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MITRA Forum Question Details

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  • Using Gatorfoam board as a rigid support for watercolor paperApproveRejectUn-ApproveSubscribeUn-Unsubscribe
    Question asked 2020-02-18 13:41:28 ... Most recent comment 2020-02-18 15:29:06
    Rigid Supports Watercolor
    Question

    ​I have heard watercolor artists and seen utube videos by watercolor artists promoting adhering watercolor paper to gatorfoam board as a permanent, rigid support.  The watercolor painting is varnished when complete.  

    I was looking at using the gatorfoam board in this way for a large (36" x 48") watercolor painting I plan to do.  While the artists mentioned seem to believe the gatorboard is acid free and archival, I'm concerned that it may not be.  It is light weight, strong and very rigid which make it appealing as a support but I'm concerned about the long-term effect on the watercolor paper and painting.  Please give me your opinion.  Thank you!

Answers and Comments

  • EditDeleteModerator Answer

    ​I have sent this question along to moderators more closely involved in the paper world.

    Brian Baade
    2020-02-18 13:55:40
  • EditDeleteModerator Answer

    Gator foam board has some unattractive chemistry. Its paper surfaces are stiffened with urea formaldehyde, something not welcome in preservation settings, while its foam is polystyrene, which can emit styrene monomer,  another questionable chemical. If an artist wants to create a rigid support, options are open, which are not open to others, but the adhesive and support must be chosen wisely. 

    Acrylic dispersions are adhesive candidates, but they have low tack. One option would be to apply gloss acrylic medium to the support and the back of the watercolor and allow it to dry for 2 weeks. Then the surfactant which has come out of the acrylic can be washed off with water and when things are dry, the two surfaces can be bonded with heat. This will create a permanent bond. Klucel G, hydroxypropyl cellulose can be mixed (1 part HPC to 3-4 parts alcohol) with isopropyl alcohol to create a gel which can be used as an adhesive. This should be soluble and reversible, but it may not stick to all surfaces, and a layer of acrylic medium (washed after 2 weeks)  may be needed to prime the support surface.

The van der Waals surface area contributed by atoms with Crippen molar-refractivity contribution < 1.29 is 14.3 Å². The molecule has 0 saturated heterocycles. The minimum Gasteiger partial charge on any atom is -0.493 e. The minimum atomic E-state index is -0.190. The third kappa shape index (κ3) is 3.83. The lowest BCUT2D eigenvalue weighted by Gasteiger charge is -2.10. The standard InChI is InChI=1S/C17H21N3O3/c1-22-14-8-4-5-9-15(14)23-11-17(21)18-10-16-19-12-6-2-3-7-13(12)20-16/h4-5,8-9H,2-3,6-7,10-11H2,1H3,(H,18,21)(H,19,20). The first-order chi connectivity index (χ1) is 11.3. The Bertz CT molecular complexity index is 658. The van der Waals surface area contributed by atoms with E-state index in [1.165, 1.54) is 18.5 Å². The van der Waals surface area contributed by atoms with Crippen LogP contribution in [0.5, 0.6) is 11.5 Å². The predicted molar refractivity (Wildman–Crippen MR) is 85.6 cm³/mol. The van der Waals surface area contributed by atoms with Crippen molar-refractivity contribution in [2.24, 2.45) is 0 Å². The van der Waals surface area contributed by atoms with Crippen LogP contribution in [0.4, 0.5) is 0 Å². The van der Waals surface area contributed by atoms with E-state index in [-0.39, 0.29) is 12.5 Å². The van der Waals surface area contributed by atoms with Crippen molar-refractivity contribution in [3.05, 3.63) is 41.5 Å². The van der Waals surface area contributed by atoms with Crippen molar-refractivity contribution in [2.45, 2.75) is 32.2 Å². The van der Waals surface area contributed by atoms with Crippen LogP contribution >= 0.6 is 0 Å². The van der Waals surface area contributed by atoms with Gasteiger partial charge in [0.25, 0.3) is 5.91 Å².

Dibond and Alucobond are Swiss made aluminum/polyethylene laminates, which can be used as supports. If a water base adhesive is used, there may be problems with the paper warping the support, so the Klucel G/ alcohol has an advantage, here. 

    Other options are aluminum/polypropylene polyflute composite boards, which can be found at 

    LaminatorsInc.com  under the  names of D-lite = 3mil, Aluma-lite =4 mil, and Pro-lite = 10 mil. 

    A final possibility is the polypropylene honeycomb board made by Coroplast and sold as Stinger Board, which can be found at: Harbor Sales  - 1000 Harbor Ct, Sudlersville, MD 21668.

    The wisest play would be to laminate the watercolor paper, before creating the art, but if the adhesive is Klucel G. its reactivity to water may cause it to release, so it should be used after the painting is done.


    Hugh Phibbs

    Preservation Specialist

    2020-02-18 15:29:06

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